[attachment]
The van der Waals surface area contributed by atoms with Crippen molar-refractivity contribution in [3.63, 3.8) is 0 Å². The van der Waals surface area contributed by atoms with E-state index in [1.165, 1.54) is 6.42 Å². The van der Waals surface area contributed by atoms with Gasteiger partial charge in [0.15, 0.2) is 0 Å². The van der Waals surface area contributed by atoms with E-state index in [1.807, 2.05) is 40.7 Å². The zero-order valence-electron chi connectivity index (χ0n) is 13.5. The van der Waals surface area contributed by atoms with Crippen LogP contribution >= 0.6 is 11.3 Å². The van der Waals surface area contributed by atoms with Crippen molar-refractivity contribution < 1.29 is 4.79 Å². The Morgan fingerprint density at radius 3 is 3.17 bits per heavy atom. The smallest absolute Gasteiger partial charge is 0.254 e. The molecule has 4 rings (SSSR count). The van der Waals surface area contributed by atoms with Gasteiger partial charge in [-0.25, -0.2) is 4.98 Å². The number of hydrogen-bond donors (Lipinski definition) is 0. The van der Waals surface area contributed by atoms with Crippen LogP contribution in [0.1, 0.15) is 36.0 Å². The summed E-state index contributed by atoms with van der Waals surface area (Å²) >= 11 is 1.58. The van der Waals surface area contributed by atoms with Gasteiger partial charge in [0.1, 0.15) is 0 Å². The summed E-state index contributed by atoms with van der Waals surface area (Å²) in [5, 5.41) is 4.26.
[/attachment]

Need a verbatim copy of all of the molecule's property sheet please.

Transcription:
The van der Waals surface area contributed by atoms with Crippen molar-refractivity contribution in [3.63, 3.8) is 0 Å². The van der Waals surface area contributed by atoms with E-state index in [1.165, 1.54) is 6.42 Å². The van der Waals surface area contributed by atoms with Gasteiger partial charge in [0.15, 0.2) is 0 Å². The van der Waals surface area contributed by atoms with E-state index in [1.807, 2.05) is 40.7 Å². The zero-order valence-electron chi connectivity index (χ0n) is 13.5. The van der Waals surface area contributed by atoms with Crippen LogP contribution >= 0.6 is 11.3 Å². The van der Waals surface area contributed by atoms with Crippen molar-refractivity contribution < 1.29 is 4.79 Å². The Morgan fingerprint density at radius 3 is 3.17 bits per heavy atom. The smallest absolute Gasteiger partial charge is 0.254 e. The molecule has 4 rings (SSSR count). The van der Waals surface area contributed by atoms with Gasteiger partial charge in [-0.25, -0.2) is 4.98 Å². The number of hydrogen-bond donors (Lipinski definition) is 0. The van der Waals surface area contributed by atoms with Crippen LogP contribution in [0.1, 0.15) is 36.0 Å². The summed E-state index contributed by atoms with van der Waals surface area (Å²) >= 11 is 1.58. The van der Waals surface area contributed by atoms with Gasteiger partial charge in [0.1, 0.15) is 0 Å². The summed E-state index contributed by atoms with van der Waals surface area (Å²) in [5, 5.41) is 4.26.